Members and supporters of the Iowa Biodiesel Board visited the state capitol in Des Moines on February 17, asking state legislators to extend and expand biodiesel incentives set to expire. These include an Iowa tax credit that helps the state’s 13 biodiesel producers make Iowa the top state for production, and a retailer’s credit that entices fuel retailers to carry biodiesel blends.
Today’s “Iowa Biodiesel Day on the Hill,” a public education day and luncheon hosted by IBB, included meetings with legislators to discuss the 2016 legislative priorities to keep this important state manufacturing sector strong. These priorities include:
Extending the biodiesel production credit which is set to expire at the end of next year unless lawmakers extend it. The credit is 2 cents per gallon on the first 25 million gallons of production per biodiesel plant, and helps keep biodiesel production and economic activity in Iowa.
Extending the biodiesel promotion retail tax credit, which provides petroleum retailers 4.5 cents a gallon on blends of at least 5% biodiesel (B5), set to expire at the end of next year. Market competition encourages this savings to be passed on to motorists.
Enhancing the retail tax credit by adding a 2.5 cent credit (7 cents total) for blends of B11 and higher. This will encourage higher blends of biodiesel to be distributed in the state.
Renewable fuels infrastructure program needs continued funding. Biodiesel backers urged state lawmakers to support Gov. Terry Branstad’s recommended appropriation to continue the successful Renewable Fuels Infrastructure Program, a cost-share initiative that helps fuel distributors and retailers update equipment to include biofuels.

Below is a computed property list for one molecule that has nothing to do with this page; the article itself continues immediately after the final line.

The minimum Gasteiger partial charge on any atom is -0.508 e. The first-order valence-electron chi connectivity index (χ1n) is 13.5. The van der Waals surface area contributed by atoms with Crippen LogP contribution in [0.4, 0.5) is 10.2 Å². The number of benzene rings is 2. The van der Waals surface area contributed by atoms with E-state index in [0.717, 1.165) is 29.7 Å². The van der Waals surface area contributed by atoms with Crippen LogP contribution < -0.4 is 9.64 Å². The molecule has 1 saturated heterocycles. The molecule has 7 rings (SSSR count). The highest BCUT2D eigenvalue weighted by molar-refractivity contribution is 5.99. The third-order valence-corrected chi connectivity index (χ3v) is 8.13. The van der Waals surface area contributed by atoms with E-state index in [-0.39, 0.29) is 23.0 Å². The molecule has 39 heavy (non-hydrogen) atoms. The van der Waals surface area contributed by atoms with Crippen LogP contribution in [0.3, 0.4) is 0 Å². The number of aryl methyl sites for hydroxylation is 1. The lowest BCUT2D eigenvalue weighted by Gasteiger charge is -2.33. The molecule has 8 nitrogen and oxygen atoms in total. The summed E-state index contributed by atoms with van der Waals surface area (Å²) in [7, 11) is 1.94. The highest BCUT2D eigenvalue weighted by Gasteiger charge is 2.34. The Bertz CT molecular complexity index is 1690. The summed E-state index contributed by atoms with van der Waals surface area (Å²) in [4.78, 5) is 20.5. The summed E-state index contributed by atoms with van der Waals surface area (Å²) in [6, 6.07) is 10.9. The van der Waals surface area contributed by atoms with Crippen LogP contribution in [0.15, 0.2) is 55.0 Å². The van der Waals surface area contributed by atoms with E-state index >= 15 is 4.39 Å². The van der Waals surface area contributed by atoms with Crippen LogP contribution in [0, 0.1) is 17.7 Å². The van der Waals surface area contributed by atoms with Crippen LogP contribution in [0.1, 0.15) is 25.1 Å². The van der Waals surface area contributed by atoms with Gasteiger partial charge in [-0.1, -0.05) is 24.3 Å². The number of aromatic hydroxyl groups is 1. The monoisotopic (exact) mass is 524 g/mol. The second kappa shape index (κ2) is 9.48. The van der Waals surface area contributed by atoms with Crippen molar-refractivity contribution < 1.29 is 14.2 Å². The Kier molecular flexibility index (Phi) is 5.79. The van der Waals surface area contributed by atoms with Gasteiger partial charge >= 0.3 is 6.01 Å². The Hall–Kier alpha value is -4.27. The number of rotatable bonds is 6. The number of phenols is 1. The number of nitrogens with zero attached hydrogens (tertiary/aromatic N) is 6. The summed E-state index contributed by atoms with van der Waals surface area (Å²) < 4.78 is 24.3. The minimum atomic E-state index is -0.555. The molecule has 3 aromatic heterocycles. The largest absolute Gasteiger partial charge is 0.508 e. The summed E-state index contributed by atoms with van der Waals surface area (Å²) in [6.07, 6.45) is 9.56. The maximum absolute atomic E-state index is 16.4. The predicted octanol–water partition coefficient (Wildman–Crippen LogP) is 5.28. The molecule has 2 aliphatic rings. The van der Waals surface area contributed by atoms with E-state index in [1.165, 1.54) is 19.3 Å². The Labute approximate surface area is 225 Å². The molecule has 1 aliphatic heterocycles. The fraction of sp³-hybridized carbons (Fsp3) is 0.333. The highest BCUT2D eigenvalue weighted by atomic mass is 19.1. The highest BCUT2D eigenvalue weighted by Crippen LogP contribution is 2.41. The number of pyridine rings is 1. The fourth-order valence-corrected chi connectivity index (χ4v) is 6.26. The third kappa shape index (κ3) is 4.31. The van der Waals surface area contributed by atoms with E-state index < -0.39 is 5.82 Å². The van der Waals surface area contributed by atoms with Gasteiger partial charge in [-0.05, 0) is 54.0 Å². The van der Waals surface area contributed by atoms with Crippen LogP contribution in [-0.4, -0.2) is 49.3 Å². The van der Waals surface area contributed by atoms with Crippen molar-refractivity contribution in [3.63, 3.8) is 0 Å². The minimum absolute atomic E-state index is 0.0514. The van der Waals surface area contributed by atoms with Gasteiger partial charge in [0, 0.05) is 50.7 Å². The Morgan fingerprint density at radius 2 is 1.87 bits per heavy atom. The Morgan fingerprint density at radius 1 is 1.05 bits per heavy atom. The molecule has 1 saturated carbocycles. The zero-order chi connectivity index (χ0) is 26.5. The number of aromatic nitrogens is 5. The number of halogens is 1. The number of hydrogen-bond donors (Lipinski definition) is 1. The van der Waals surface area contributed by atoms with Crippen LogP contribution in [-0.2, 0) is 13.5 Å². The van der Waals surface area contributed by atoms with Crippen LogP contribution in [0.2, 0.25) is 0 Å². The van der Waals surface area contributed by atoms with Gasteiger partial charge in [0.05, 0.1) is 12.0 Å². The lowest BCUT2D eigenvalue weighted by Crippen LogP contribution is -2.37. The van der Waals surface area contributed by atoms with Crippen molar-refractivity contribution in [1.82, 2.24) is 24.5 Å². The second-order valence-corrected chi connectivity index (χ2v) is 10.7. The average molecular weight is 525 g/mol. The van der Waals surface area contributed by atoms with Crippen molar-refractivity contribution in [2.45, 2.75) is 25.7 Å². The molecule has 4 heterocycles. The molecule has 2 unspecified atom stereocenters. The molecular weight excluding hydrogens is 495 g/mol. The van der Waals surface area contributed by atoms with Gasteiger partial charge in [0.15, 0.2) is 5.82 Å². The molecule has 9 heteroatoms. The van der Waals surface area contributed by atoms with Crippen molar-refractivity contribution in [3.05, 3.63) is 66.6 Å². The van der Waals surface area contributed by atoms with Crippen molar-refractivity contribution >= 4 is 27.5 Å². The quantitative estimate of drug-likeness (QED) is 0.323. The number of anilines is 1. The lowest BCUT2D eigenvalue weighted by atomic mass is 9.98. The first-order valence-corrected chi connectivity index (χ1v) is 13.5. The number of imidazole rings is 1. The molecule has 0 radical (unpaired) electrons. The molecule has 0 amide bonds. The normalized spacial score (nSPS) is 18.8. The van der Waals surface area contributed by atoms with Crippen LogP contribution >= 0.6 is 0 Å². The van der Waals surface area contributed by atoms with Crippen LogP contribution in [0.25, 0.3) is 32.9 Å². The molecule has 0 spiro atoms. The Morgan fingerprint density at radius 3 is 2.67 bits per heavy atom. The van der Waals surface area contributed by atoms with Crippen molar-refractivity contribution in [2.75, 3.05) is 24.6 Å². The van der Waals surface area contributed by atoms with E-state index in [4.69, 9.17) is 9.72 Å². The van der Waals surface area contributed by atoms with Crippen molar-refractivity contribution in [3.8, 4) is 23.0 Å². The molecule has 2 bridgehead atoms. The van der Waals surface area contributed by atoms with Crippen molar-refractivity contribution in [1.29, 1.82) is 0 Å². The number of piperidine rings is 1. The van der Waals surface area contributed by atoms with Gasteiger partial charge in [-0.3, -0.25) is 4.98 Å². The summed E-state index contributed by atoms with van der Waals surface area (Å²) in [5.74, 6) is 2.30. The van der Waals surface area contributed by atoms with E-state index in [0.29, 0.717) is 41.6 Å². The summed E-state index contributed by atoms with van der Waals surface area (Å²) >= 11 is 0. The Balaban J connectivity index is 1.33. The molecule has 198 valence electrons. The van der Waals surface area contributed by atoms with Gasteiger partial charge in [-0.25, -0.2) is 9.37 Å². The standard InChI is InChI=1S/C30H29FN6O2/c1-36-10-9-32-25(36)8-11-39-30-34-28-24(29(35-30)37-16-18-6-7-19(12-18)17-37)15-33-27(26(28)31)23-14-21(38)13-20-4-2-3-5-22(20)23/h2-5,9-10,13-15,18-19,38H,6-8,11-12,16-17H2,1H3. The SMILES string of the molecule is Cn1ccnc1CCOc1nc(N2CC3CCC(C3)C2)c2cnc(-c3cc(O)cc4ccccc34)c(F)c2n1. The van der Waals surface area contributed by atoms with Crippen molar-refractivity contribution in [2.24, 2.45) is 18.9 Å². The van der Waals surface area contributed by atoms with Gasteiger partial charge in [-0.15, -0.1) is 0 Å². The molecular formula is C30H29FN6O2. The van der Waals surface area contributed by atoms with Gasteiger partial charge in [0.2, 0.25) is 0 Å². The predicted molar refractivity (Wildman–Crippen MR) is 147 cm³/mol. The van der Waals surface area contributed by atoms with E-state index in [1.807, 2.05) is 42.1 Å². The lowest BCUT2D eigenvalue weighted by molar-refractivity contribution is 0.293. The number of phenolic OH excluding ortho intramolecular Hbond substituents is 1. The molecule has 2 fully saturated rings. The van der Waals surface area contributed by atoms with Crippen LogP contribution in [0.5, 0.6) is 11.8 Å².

Support the Biochemical Tax Credit legislation, which would stimulate more demand for biochemical production.
The state biodiesel policies in place have been effective in increasing production and consumption in Iowa, says Grant Kimberley, the Iowa Biodiesel Board executive director. “It makes sense that the majority of Iowa’s diesel fuel should contain at least some biodiesel, and we’re very interested in encouraging higher blends,” he adds. “Common sense would say we use our own fuel product rather than foreign oil. Expanding the retail tax credit for blends of B11 and higher would resoundingly help us accomplish that.”
Biodiesel-blended gallons accounted for 48.9% of diesel gallons sold in Iowa by reporting retailers in 2014, according to the Iowa Department of Revenue. In 2015, Iowa’s 12 operating biodiesel plants produced a record 242 million gallons of biodiesel.
Biodiesel is an advanced biofuel made from agricultural byproducts and co-products, such as soybean oil. The Iowa Biodiesel Board is a state trade association representing the biodiesel industry.